First impressions of using DTrace on user-level programs

August 3, 2008

I've finally gotten around to trying out DTrace, and I have to say that it actually is pretty cool so far. I haven't used it on kernel side stuff, just to poke at user programs, for which it makes a nice print based debugger; it's easy to point DTrace at a process and see what's going on (easier than attaching a debugger and getting anywhere in my opinion), and you have a bunch of interesting analysis options, none of which require you to sit there holding the debugger's hand.

(For example, it is easy to see all of the library calls that a program makes, or all of the calls that it makes to a specific shared library; this is a powerful way of working out how a program is making decisions.)

One drawback to using DTrace on userland programs is that DTrace is fundamentally a kernel debugger, so it does not give you direct access to a process's user-side memory and thus its variables and data structures. In order to get any of this sort of thing, you have to first copy it from user space with various DTrace functions, primarily copyin() for random data and copyinstr() for C-style strings. Another drawback is that DTrace has no looping and very little conditional decision making, which makes it hard to trace down complex data structures.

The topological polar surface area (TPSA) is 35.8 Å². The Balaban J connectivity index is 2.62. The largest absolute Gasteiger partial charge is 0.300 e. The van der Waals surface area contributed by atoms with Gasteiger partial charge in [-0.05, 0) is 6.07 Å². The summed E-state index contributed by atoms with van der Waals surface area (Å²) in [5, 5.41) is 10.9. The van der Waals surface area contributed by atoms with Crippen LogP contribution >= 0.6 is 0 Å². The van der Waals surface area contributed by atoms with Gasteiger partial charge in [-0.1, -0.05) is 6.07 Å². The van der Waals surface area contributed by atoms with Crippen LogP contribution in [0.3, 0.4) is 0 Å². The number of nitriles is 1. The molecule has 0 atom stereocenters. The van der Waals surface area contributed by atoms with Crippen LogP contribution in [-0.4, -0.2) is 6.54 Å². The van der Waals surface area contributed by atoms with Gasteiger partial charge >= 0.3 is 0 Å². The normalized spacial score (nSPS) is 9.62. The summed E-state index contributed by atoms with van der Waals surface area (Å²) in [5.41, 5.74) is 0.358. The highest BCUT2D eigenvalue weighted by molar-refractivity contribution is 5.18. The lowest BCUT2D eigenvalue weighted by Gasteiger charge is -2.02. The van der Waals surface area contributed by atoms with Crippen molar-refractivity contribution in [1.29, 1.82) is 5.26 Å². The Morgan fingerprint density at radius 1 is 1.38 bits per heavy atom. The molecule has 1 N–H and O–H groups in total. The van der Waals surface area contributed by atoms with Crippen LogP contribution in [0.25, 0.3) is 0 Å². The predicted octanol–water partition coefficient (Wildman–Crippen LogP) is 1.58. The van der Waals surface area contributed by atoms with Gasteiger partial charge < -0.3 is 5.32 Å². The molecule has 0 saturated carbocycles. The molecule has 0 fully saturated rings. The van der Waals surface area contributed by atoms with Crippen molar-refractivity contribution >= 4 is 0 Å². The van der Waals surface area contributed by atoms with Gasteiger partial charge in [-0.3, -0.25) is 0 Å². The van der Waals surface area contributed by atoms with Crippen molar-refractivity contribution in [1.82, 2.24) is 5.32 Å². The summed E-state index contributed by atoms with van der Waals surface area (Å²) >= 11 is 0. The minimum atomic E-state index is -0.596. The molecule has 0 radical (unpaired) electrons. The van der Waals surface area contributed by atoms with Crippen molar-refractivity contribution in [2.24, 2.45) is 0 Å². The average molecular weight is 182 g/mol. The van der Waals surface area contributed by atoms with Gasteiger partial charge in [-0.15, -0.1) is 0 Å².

(I understand why DTrace has to have this basic model, but I really wish that the DTrace people had put more convenience functions in the DTrace language for this. And I don't understand the whole avoidance of an if or equivalent at all.)

That DTrace is not a user-level debugger is actually reassuring in one sense; user-level debuggers are traditionally rather invasive and do things like stopping the process you're monitoring while you hold their hand. This is alarming for a sysadmin, since the processes we want to monitor are often rather important system ones that we want disturbed as little as possible (and certainly not stopped and potentially aborted).

Written on 03 August 2008.
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Last modified: Sun Aug 3 01:02:59 2008
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